Alex Marshall was working in the kitchen of Woburn House when the bomb on top of the number 30 double decker bus detonated at Tavistock Square, killing 14 people including the bomber.
He tells IBTimes UK about how he gave first aid to some of those affected by the blast, as well as providing doctors with basic supplies and make-shift equipment from the restaurant where he worked.
"It was just like any other day. A bit before that, I thought because of Bush and Blair and the Iraq War, something was going to happen, but I just assumed it was going to be somewhere else, it would just make getting home a pain in the arse but it won't be anywhere near me.
"I thought something would come, but I didn't expect to be involved and it happen outside work.
"On the actual morning, we were just working away. We had the radio on but not really listening to it in the kitchen because it was too noisy. Then one of the guys comes down and said 'you may as well stop prepping, electricity has gone in the Tube system and no one can get in'.
"I just laughed and said 'it doesn't bother me, I ride a bicycle and I'm going home whatever'. We then realised actually, there is no one in [the restaurant], so we'll stop work for a bit because we really are wasting our time.
"We went outside in the stairwell, just having a little chat and then a mighty explosion. The noise it made me think it was a gas explosion but much louder.
"The blast went across my head. I walked up three or four steps and peered over the top. That's when I knew what it was. I looked at the BMA [British Medical Association] and saw there was just blood and body parts across the wall.
"Between the explosion and me going up the steps, there was one second where it just seemed like pure silence, I couldn't hear anything. Then all the debris started landing and there were these screams and shouts.
"I went up and thought I can do first aid so might be able to help. I went into work, saw there was no one injured in the building and knew there was nothing outside so I went back with all the surgical gloves and all my tea towels and the first aid kits we had.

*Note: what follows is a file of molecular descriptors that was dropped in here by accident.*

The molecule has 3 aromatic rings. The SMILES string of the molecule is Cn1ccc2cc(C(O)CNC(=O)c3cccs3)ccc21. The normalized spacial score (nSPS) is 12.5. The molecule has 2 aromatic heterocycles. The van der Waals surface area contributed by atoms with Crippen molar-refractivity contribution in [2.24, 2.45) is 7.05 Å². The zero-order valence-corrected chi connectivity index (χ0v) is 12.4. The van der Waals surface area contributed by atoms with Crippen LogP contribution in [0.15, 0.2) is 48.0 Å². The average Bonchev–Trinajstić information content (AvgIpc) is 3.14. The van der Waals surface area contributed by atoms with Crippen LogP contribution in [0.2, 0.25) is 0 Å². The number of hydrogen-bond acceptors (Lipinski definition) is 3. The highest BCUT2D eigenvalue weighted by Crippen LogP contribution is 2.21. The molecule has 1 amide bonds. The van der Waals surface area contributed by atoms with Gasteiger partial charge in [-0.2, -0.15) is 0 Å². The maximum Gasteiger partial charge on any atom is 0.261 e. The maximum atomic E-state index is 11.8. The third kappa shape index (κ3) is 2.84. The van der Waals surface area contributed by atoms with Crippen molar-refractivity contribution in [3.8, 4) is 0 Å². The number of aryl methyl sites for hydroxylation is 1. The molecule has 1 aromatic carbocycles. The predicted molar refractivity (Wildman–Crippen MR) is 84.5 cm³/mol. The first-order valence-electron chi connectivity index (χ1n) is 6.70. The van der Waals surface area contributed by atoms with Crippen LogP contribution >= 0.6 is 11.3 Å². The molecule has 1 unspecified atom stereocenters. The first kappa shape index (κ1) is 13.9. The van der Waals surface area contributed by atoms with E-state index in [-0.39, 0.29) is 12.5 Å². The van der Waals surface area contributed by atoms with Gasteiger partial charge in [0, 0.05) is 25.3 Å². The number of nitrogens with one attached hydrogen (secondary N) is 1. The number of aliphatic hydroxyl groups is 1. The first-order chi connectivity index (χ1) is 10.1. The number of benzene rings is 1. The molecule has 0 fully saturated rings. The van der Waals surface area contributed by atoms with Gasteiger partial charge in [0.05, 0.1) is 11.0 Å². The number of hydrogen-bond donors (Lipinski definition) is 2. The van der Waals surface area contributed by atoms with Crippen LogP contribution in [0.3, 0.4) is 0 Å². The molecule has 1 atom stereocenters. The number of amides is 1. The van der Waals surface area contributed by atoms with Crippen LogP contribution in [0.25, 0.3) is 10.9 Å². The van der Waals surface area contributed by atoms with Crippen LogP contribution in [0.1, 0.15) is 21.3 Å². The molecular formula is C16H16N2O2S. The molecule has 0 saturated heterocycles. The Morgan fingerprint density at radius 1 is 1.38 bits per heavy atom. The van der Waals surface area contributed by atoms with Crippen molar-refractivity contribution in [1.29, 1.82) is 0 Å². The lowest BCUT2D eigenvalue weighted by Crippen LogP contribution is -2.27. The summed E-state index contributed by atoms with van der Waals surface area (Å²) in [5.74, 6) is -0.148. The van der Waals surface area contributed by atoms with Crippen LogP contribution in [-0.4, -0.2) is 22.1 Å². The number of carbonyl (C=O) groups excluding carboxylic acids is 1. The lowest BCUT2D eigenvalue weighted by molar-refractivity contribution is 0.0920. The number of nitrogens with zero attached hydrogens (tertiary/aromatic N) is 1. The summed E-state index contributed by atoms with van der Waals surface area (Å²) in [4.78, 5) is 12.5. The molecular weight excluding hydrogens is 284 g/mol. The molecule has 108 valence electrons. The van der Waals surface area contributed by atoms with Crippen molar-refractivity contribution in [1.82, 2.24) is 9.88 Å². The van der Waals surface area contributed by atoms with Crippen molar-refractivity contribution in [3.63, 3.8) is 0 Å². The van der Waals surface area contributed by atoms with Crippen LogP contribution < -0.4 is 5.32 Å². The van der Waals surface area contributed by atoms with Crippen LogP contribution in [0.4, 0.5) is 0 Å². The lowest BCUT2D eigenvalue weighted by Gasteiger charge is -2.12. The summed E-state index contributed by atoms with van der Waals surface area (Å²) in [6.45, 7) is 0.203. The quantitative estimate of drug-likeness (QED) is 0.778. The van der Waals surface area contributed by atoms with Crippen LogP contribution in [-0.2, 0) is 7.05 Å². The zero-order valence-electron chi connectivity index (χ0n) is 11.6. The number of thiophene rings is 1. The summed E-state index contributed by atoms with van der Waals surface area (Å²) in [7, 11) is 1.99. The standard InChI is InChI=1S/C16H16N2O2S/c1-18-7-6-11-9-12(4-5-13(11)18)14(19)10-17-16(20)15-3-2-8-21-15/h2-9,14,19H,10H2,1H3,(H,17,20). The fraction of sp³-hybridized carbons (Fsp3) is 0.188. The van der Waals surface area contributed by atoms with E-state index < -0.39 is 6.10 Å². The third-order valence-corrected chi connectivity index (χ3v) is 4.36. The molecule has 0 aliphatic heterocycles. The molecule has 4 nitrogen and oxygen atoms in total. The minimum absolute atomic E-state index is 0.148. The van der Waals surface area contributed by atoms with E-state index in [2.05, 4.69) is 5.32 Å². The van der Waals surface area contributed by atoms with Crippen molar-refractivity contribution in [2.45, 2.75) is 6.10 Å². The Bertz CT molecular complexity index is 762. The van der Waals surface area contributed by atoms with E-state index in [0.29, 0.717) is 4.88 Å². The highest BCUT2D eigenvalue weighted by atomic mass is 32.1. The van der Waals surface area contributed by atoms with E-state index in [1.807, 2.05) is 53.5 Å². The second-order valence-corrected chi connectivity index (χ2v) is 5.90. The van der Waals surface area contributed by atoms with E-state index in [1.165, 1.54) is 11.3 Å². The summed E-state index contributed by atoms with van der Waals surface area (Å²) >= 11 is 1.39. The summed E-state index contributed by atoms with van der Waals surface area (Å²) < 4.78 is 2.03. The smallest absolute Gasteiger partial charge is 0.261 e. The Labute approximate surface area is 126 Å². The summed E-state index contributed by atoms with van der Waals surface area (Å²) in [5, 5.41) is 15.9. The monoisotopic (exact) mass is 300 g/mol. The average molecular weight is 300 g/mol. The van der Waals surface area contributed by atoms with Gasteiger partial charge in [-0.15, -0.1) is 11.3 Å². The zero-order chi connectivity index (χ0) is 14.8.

"There was a lot of doctors there so I went round each group who were by the patients, dropping off surgical gloves and tea towels so at least they had something to work with
"I remember each group I went to they just dived at the gloves because they had nothing.
"The first person I saw had no legs and I thought 'I can't help that person'. I looked at him and thought it just looked like two Parma hams, red raw with two bones sticking out.
"I went to the next person I realise there's just big pool of blood and again thought 'I can't help you either' and had to step over him to found someone I could. I was just a basic first aider.
"I was just trying to look after this one person and some doctor came around and he said he thinks there's another bomb on the bus and we had to move these people. I said 'I can get tables, I can get tables', went back into work and we pulled a load out.
"I was helping people with my basic skills then we moved people into the courtyard of the BMA. I had no idea on times for anything, time just went.
"I was with this one girl and I remember it being cold and I was trying to keep her as warm as I could using a chef's apron and trying to put it round her head.
"I stayed with her until the doctors came and put her into the back of the ambulance and I just walked out the back of the BMA in my chef whites and ending up getting home.
"Afterwards, I couldn't sleep for a year probably. The following day I got on a bus as I felt I just had to. I got on a bus and sat on the back and went to Greenwich, contemplating how and why.
"Each year you grow to live with, for want of a better word. It's never going to go away, you just learn to cope better and better, bit by bit.
"I still work at Tavistock Square as I didn't want to leave and feel like a victim. Two days ago I was inside the BMA and for the first time I went inside the courtyards where they took the bodies and that feeling I didn't know was still there – even though I go past it every day – came back.
"I think one of the ways I've been lucky is because I do first aid, I knew I could be useful and helpful. I think if I didn't help knowing I had those skills that would have hurt more.
"One thing that has really wound me up is that you have the survivors and the emergency services then there's the little bit in between where general public were helping but they're not classed as either.
"There is support and help, but it's odd you're in between both camps if you like. I wouldn't say we deserve more credit, I'm just angry what came out [at the inquest] wasn't right, such as where the tables come from and who was helping."